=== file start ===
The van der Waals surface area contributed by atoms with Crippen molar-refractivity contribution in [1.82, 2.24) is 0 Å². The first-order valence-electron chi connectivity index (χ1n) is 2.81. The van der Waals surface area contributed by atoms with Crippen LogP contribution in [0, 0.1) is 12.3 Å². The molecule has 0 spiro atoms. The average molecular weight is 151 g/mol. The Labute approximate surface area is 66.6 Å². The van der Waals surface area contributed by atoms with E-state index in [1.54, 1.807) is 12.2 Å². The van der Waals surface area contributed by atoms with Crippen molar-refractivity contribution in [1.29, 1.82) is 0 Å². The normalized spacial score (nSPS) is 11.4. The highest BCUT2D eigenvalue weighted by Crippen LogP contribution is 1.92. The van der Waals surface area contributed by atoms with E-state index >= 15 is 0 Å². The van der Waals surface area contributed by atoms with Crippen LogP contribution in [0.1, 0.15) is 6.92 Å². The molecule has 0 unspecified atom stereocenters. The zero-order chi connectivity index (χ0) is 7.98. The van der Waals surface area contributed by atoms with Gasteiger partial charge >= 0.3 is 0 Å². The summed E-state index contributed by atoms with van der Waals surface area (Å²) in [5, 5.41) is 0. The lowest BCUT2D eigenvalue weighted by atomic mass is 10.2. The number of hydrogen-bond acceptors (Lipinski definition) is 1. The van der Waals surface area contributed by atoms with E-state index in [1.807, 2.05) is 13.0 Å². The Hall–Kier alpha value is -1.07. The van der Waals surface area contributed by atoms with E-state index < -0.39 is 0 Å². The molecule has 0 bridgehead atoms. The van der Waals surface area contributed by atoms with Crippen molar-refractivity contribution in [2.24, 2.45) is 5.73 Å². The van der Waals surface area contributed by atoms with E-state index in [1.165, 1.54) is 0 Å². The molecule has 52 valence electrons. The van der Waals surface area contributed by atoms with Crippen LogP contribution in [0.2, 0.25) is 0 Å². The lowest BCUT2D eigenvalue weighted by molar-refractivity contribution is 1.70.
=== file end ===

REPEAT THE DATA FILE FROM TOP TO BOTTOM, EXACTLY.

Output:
The van der Waals surface area contributed by atoms with Crippen molar-refractivity contribution in [1.82, 2.24) is 0 Å². The first-order valence-electron chi connectivity index (χ1n) is 2.81. The van der Waals surface area contributed by atoms with Crippen LogP contribution in [0, 0.1) is 12.3 Å². The molecule has 0 spiro atoms. The average molecular weight is 151 g/mol. The Labute approximate surface area is 66.6 Å². The van der Waals surface area contributed by atoms with E-state index in [1.54, 1.807) is 12.2 Å². The van der Waals surface area contributed by atoms with Crippen molar-refractivity contribution in [1.29, 1.82) is 0 Å². The normalized spacial score (nSPS) is 11.4. The highest BCUT2D eigenvalue weighted by Crippen LogP contribution is 1.92. The van der Waals surface area contributed by atoms with E-state index >= 15 is 0 Å². The van der Waals surface area contributed by atoms with Crippen LogP contribution in [0.1, 0.15) is 6.92 Å². The molecule has 0 unspecified atom stereocenters. The zero-order chi connectivity index (χ0) is 7.98. The van der Waals surface area contributed by atoms with Gasteiger partial charge >= 0.3 is 0 Å². The summed E-state index contributed by atoms with van der Waals surface area (Å²) in [5, 5.41) is 0. The lowest BCUT2D eigenvalue weighted by atomic mass is 10.2. The number of hydrogen-bond acceptors (Lipinski definition) is 1. The van der Waals surface area contributed by atoms with E-state index in [1.807, 2.05) is 13.0 Å². The Hall–Kier alpha value is -1.07. The van der Waals surface area contributed by atoms with E-state index < -0.39 is 0 Å². The molecule has 0 bridgehead atoms. The van der Waals surface area contributed by atoms with Crippen molar-refractivity contribution in [2.24, 2.45) is 5.73 Å². The van der Waals surface area contributed by atoms with E-state index in [1.165, 1.54) is 0 Å². The molecule has 52 valence electrons. The van der Waals surface area contributed by atoms with Crippen LogP contribution in [0.2, 0.25) is 0 Å². The lowest BCUT2D eigenvalue weighted by molar-refractivity contribution is 1.70.